Cell Phones at Work: Protecting the Bottom line

As a business owner, you protect your company with liability insurance, workers’ compensation insurance and computer security. But do you have a cell phone policy? One employee’s bad distracted driving accident could tarnish your brand and harm your bottom line.

Tempting Technology

The latest dashboard technology and 24-7 connectivity make it tempting to conduct business from a vehicle. But your business can be liable when an employee causes an accident while using a cell phone in the course and scope of employment, even if the employee uses her personal phone from her own car.

Consequences

With an estimated 25% of crashes caused by cell phone use, the risk is real. Talking on a cell phone, even hands-free, increases the crash risk 4x – the same as driving drunk. Texting increases the crash risk by 23x. One text or call can wreck it all. Consequences for businesses include civil liability for personal injury or wrongful death, punitive damages (which are not covered by insurance), property damage, loss of a license, OSHA penalties, insurance rate hikes (liability and workers’ compensation), productivity loss, and brand damage. Your employee may also face manslaughter charges when texting while driving kills someone; there have been prosecutions in multiple states. Next: expect prosecutions for reckless phone use.

OSHA Requirement

Recognizing the risk, more companies are seeing the benefit of adopting policies. OSHA requires employers to create safe working environments and suggests a clear and enforceable policy against texting while driving. Companies can be fined up to $70,000 per violation for requiring employees to text while driving, or structure work so that texting is a practical necessity to do their jobs.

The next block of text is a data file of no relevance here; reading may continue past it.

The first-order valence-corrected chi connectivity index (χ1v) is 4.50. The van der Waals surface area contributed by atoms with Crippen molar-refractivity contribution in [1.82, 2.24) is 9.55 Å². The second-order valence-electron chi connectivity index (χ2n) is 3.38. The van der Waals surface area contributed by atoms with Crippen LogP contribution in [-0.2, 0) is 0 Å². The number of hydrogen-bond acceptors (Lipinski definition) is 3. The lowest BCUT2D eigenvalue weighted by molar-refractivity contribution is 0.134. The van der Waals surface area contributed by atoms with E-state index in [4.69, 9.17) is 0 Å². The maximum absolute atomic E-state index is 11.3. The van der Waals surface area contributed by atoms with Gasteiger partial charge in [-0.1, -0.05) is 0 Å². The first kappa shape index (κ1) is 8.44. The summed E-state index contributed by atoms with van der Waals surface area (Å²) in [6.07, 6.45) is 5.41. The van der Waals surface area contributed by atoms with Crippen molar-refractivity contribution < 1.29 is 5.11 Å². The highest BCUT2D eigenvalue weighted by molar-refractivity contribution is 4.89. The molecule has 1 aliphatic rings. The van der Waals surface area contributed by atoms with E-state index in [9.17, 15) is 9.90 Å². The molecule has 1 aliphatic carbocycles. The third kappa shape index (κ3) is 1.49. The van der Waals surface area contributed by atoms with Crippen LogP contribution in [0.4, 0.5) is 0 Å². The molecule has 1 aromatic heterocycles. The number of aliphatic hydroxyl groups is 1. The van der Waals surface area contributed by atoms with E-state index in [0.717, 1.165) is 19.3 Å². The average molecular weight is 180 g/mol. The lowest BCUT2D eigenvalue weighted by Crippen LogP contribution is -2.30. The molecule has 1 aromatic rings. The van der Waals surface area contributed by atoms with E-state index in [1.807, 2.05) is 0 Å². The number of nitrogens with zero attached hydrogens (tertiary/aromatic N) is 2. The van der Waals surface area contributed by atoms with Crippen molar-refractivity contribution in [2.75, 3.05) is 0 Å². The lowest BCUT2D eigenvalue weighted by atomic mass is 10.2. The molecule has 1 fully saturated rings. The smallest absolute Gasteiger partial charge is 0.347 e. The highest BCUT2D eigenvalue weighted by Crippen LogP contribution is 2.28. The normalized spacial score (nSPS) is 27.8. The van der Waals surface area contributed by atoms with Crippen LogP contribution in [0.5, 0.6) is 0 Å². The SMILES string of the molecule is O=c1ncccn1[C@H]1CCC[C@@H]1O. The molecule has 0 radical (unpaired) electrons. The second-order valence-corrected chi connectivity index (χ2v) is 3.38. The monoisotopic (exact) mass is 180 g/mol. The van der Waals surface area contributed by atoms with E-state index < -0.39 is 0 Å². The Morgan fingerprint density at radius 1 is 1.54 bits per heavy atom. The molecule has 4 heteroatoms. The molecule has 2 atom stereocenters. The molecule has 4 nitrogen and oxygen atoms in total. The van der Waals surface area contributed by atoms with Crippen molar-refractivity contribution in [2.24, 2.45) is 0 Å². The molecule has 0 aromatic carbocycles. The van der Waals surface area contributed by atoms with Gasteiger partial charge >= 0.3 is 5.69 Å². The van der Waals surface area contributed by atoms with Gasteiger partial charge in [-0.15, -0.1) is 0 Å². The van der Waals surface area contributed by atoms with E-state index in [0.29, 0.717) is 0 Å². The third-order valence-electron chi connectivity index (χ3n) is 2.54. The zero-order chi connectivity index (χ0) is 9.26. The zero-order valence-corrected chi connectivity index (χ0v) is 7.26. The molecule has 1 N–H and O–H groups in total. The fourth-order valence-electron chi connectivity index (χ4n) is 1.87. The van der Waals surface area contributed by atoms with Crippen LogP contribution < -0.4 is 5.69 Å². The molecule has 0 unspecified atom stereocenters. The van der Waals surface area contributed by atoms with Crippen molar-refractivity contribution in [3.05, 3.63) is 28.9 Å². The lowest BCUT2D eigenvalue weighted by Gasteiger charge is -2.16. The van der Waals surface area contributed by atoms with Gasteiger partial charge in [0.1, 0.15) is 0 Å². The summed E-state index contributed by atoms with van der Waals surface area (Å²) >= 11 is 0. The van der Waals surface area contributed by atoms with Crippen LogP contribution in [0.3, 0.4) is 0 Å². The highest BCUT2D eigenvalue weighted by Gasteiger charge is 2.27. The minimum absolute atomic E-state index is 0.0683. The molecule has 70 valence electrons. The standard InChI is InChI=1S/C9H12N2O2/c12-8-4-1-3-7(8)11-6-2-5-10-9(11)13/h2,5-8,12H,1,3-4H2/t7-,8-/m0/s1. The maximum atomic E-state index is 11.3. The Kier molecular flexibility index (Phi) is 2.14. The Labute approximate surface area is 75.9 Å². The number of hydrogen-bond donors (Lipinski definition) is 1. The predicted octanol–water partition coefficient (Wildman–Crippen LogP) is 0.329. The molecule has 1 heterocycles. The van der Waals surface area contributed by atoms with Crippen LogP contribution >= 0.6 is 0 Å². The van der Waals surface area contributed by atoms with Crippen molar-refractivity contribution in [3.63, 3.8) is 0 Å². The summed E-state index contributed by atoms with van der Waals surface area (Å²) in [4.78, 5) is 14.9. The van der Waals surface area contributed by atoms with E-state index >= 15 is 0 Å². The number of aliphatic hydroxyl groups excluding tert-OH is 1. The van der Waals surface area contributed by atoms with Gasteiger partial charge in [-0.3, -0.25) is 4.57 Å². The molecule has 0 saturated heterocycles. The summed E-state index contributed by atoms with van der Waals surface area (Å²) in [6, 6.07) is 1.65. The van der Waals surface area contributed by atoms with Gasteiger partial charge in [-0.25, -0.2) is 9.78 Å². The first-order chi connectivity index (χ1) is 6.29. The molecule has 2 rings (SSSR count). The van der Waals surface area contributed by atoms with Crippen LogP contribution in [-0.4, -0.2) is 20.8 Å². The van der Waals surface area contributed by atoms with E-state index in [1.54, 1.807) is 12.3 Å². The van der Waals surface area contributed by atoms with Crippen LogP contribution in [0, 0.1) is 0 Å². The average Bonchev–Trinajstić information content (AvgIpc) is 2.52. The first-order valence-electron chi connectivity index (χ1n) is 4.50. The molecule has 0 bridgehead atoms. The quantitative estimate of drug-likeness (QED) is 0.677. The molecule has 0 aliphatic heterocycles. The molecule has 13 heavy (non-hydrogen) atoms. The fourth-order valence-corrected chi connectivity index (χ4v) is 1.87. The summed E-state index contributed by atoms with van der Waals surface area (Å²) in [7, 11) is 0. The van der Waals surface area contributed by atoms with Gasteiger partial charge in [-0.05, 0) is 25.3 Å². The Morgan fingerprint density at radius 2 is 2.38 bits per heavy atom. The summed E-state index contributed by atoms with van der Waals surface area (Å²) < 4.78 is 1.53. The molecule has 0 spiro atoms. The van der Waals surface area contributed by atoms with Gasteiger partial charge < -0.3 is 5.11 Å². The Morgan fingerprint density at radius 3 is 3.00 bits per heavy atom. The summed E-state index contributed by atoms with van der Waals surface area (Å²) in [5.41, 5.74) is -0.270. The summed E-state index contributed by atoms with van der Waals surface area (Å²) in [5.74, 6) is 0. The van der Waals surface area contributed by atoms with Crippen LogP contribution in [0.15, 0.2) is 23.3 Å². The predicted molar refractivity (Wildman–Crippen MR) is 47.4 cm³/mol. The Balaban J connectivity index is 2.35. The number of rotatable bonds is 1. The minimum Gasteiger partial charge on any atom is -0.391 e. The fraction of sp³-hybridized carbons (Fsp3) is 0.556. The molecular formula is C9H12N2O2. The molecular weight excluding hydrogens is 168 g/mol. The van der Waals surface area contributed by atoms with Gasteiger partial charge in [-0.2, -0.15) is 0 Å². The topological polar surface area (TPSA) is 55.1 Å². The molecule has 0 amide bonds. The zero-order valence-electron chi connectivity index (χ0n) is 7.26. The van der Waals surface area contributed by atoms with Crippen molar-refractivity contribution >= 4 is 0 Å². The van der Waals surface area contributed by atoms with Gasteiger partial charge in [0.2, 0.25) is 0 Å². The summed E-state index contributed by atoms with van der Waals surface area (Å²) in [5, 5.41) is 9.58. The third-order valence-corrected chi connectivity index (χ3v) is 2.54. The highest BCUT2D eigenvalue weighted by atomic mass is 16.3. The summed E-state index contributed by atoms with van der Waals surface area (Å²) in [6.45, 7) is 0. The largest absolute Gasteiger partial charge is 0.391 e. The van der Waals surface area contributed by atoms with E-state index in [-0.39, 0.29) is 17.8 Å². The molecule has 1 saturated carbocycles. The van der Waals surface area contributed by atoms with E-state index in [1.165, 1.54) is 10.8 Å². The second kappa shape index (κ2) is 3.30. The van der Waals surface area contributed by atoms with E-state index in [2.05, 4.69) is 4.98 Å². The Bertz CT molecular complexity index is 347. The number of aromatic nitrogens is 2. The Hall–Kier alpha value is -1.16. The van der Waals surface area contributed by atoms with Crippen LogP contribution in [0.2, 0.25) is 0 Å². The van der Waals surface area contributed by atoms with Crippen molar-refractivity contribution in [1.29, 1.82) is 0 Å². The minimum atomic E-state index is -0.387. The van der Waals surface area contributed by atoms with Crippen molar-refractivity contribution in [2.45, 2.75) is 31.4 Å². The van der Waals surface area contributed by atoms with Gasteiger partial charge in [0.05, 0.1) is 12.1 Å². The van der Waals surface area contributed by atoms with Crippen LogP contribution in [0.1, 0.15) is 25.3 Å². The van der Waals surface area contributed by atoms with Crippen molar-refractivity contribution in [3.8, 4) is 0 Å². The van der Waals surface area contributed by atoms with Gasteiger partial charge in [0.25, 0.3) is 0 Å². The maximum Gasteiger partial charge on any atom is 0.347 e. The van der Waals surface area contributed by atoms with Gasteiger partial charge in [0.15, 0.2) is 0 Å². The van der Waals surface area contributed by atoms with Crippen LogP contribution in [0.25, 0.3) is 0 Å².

Educating Your Workforce

Consider adopting a cell phone policy prohibiting cell phone use while driving in the scope of employment and requiring employees to pull over and stop in safe place before using a mobile device. Educating employees, having them sign and acknowledge the policy, and adjusting the culture are good first steps. As temptations to drive distracted increase, the onus is on every business owner to consider addressing employees’ cell phone use behind the wheel. Doing so will not only help keep your employees safe, it also helps protect the profitability of your business.

 

This guest blog post was submitted by Wayne Hogan, president of the Terrell Hogan Law Firm in Jacksonville. The Terrell Hogan Distracted Driving Awareness Campaign offers free For the Workforce presentations to area businesses. Visit www.terrellhogan.com for more.

This article is for infor­ma­tional purposes only and does not constitute legal advice. You may wish to contact your own attorney to assist with imple­menting a company policy.